back to article HMRC IT boss quit £185k job for more cash

HMRC IT chief Mark Dearnley walked away from his £185,000-a-year job because the private sector paid better, MPs heard yesterday. Speaking at a Commons public accounts committee hearing on Wednesday, Jon Thompson, chief executive of the UK tax body, was asked why Dearnley quit his role, which involved overseeing the agency's …

  1. Dr. Mouse

    Not surprising...

    All else being equal, if someone came along and offered you significantly more money at another job, I doubt many here would turn it down...

    1. Anonymous Coward
      Thumb Down

      Re: Not surprising...

      Um, "All else being equal" is rather unlikely, at least in a role more interesting than Dogsbody. In real life, how many of us have never taken a pay cut to do something more interesting, or to improve work/life balance, or somesuch? I was very happy to take a cut from £17k to £13k to move from pointless industry[1] in a boring location to interesting academic research in a location I loved.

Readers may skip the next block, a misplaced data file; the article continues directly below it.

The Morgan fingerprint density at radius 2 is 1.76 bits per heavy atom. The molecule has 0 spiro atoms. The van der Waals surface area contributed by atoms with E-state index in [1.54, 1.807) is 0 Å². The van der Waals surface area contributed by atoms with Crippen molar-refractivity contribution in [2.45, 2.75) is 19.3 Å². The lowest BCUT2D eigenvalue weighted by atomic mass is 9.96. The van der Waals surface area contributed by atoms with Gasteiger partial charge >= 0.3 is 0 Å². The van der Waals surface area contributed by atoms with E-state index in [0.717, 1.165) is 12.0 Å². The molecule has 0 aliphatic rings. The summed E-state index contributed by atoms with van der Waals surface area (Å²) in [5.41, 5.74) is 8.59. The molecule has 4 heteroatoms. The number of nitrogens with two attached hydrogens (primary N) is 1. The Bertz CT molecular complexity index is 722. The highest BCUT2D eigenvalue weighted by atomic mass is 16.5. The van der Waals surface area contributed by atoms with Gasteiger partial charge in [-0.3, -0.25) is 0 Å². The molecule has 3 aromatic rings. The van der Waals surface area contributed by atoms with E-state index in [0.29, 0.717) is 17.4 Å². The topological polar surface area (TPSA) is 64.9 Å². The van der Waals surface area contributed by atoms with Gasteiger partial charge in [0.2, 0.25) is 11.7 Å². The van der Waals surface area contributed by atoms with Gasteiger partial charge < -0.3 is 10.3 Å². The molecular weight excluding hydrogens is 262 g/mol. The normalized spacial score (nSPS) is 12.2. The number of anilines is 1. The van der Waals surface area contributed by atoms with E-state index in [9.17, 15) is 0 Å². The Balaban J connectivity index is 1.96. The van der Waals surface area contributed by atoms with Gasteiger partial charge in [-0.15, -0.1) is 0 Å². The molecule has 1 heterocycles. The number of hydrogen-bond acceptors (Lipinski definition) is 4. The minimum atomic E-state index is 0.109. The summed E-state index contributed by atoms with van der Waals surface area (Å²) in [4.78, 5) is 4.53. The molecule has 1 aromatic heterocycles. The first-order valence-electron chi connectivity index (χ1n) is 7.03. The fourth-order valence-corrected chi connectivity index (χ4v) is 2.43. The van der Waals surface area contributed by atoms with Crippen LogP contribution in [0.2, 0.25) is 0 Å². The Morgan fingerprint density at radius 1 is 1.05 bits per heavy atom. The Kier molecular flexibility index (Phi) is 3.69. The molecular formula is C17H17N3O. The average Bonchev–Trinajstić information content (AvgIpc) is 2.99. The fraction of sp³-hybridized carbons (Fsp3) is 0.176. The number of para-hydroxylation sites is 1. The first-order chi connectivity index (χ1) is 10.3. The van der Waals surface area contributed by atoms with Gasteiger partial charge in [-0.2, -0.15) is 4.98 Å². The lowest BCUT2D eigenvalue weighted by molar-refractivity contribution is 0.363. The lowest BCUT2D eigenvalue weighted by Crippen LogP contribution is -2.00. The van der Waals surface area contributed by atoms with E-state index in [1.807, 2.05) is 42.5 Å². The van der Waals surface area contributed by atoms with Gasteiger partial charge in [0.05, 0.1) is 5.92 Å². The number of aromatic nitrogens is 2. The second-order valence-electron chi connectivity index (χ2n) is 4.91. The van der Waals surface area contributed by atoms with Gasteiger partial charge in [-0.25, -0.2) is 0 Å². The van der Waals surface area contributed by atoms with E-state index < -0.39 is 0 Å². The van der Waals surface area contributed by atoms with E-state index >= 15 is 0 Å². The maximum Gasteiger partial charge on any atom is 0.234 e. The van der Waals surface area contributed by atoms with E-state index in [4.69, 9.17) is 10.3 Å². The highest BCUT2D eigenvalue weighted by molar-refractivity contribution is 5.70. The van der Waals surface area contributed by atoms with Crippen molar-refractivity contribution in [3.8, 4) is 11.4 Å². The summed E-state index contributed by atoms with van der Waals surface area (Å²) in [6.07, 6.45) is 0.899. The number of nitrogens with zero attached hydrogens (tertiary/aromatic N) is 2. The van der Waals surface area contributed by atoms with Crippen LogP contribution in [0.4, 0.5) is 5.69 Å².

(funnily enough I'm back on minimum wage today, and I wouldn't change it for £185k if the latter required me to move to London - where the £185k jobs are).

      [1] No I wouldn't claim industry in general was pointless. Some of it is.

    2. Pen-y-gors

      Re: Not surprising...

      But of course some of the other factors are job satisfaction and how you feel about your employers and their business.

      Would you go and do an interesting job helping to make bombs for export to Saudi Arabia even if they paid you five times your present salary? I wouldn't.